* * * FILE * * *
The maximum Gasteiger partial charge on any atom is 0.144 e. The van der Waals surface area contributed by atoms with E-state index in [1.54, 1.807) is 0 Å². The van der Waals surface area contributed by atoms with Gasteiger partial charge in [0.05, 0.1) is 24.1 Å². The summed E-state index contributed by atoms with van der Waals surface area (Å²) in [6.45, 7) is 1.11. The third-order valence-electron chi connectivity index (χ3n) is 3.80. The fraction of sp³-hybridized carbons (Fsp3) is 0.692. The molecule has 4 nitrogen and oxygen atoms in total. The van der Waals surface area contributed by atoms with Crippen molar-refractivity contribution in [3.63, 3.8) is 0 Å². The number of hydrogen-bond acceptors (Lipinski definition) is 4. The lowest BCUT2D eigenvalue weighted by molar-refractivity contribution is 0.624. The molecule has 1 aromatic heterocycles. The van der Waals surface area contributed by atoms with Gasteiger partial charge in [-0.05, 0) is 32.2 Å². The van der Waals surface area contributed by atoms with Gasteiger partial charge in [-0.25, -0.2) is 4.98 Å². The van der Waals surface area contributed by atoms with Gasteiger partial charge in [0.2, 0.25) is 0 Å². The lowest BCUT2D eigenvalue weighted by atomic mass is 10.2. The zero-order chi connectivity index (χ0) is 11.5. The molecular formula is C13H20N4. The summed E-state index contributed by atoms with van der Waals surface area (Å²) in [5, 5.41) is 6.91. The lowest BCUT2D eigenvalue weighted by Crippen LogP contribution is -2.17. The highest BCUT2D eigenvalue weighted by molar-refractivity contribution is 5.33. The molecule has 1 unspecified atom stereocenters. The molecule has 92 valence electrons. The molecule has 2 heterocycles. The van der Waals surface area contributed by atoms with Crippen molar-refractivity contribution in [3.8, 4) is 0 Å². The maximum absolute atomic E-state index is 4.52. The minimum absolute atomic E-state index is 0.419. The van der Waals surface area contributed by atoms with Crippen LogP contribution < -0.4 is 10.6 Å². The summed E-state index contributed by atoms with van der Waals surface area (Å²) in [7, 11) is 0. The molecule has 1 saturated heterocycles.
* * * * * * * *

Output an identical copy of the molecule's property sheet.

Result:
The maximum Gasteiger partial charge on any atom is 0.144 e. The van der Waals surface area contributed by atoms with E-state index in [1.54, 1.807) is 0 Å². The van der Waals surface area contributed by atoms with Gasteiger partial charge in [0.05, 0.1) is 24.1 Å². The summed E-state index contributed by atoms with van der Waals surface area (Å²) in [6.45, 7) is 1.11. The third-order valence-electron chi connectivity index (χ3n) is 3.80. The fraction of sp³-hybridized carbons (Fsp3) is 0.692. The molecule has 4 nitrogen and oxygen atoms in total. The van der Waals surface area contributed by atoms with Crippen molar-refractivity contribution in [3.63, 3.8) is 0 Å². The number of hydrogen-bond acceptors (Lipinski definition) is 4. The lowest BCUT2D eigenvalue weighted by molar-refractivity contribution is 0.624. The molecule has 1 aromatic heterocycles. The van der Waals surface area contributed by atoms with Gasteiger partial charge in [-0.05, 0) is 32.2 Å². The van der Waals surface area contributed by atoms with Gasteiger partial charge in [-0.25, -0.2) is 4.98 Å². The van der Waals surface area contributed by atoms with Gasteiger partial charge in [0.2, 0.25) is 0 Å². The lowest BCUT2D eigenvalue weighted by atomic mass is 10.2. The zero-order chi connectivity index (χ0) is 11.5. The molecular formula is C13H20N4. The summed E-state index contributed by atoms with van der Waals surface area (Å²) in [5, 5.41) is 6.91. The lowest BCUT2D eigenvalue weighted by Crippen LogP contribution is -2.17. The highest BCUT2D eigenvalue weighted by molar-refractivity contribution is 5.33. The molecule has 1 unspecified atom stereocenters. The molecule has 92 valence electrons. The molecule has 2 heterocycles. The van der Waals surface area contributed by atoms with Crippen molar-refractivity contribution in [3.8, 4) is 0 Å². The maximum absolute atomic E-state index is 4.52. The minimum absolute atomic E-state index is 0.419. The van der Waals surface area contributed by atoms with Crippen LogP contribution < -0.4 is 10.6 Å². The summed E-state index contributed by atoms with van der Waals surface area (Å²) in [7, 11) is 0. The molecule has 1 saturated heterocycles.